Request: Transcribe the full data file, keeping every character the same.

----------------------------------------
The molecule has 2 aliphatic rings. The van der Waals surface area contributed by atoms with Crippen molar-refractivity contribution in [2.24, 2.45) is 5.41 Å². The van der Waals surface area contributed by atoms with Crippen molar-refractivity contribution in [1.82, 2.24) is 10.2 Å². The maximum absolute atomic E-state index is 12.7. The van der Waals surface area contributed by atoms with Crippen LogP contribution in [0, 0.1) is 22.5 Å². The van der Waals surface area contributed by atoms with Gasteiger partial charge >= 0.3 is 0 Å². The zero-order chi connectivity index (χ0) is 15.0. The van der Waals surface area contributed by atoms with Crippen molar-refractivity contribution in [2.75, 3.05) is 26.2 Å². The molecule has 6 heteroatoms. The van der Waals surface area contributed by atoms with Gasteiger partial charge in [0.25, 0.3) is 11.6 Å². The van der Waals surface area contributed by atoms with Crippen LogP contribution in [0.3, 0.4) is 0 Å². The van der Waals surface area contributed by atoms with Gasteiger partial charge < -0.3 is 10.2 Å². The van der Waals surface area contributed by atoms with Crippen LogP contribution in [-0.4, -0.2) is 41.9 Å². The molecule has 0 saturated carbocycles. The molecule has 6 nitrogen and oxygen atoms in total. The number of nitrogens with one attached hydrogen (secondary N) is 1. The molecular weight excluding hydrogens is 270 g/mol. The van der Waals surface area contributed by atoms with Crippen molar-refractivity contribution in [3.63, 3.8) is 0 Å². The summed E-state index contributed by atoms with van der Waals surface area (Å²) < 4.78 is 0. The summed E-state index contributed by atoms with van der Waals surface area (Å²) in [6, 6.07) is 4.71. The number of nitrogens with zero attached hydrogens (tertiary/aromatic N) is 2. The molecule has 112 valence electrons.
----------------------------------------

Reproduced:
The molecule has 2 aliphatic rings. The van der Waals surface area contributed by atoms with Crippen molar-refractivity contribution in [2.24, 2.45) is 5.41 Å². The van der Waals surface area contributed by atoms with Crippen molar-refractivity contribution in [1.82, 2.24) is 10.2 Å². The maximum absolute atomic E-state index is 12.7. The van der Waals surface area contributed by atoms with Crippen LogP contribution in [0, 0.1) is 22.5 Å². The van der Waals surface area contributed by atoms with Gasteiger partial charge >= 0.3 is 0 Å². The zero-order chi connectivity index (χ0) is 15.0. The van der Waals surface area contributed by atoms with Crippen molar-refractivity contribution in [2.75, 3.05) is 26.2 Å². The molecule has 6 heteroatoms. The van der Waals surface area contributed by atoms with Gasteiger partial charge in [0.25, 0.3) is 11.6 Å². The van der Waals surface area contributed by atoms with Crippen LogP contribution in [0.3, 0.4) is 0 Å². The van der Waals surface area contributed by atoms with Gasteiger partial charge < -0.3 is 10.2 Å². The van der Waals surface area contributed by atoms with Crippen LogP contribution in [-0.4, -0.2) is 41.9 Å². The molecule has 0 saturated carbocycles. The molecule has 6 nitrogen and oxygen atoms in total. The number of nitrogens with one attached hydrogen (secondary N) is 1. The molecular weight excluding hydrogens is 270 g/mol. The van der Waals surface area contributed by atoms with Crippen molar-refractivity contribution in [3.63, 3.8) is 0 Å². The summed E-state index contributed by atoms with van der Waals surface area (Å²) < 4.78 is 0. The summed E-state index contributed by atoms with van der Waals surface area (Å²) in [6, 6.07) is 4.71. The number of nitrogens with zero attached hydrogens (tertiary/aromatic N) is 2. The molecule has 112 valence electrons.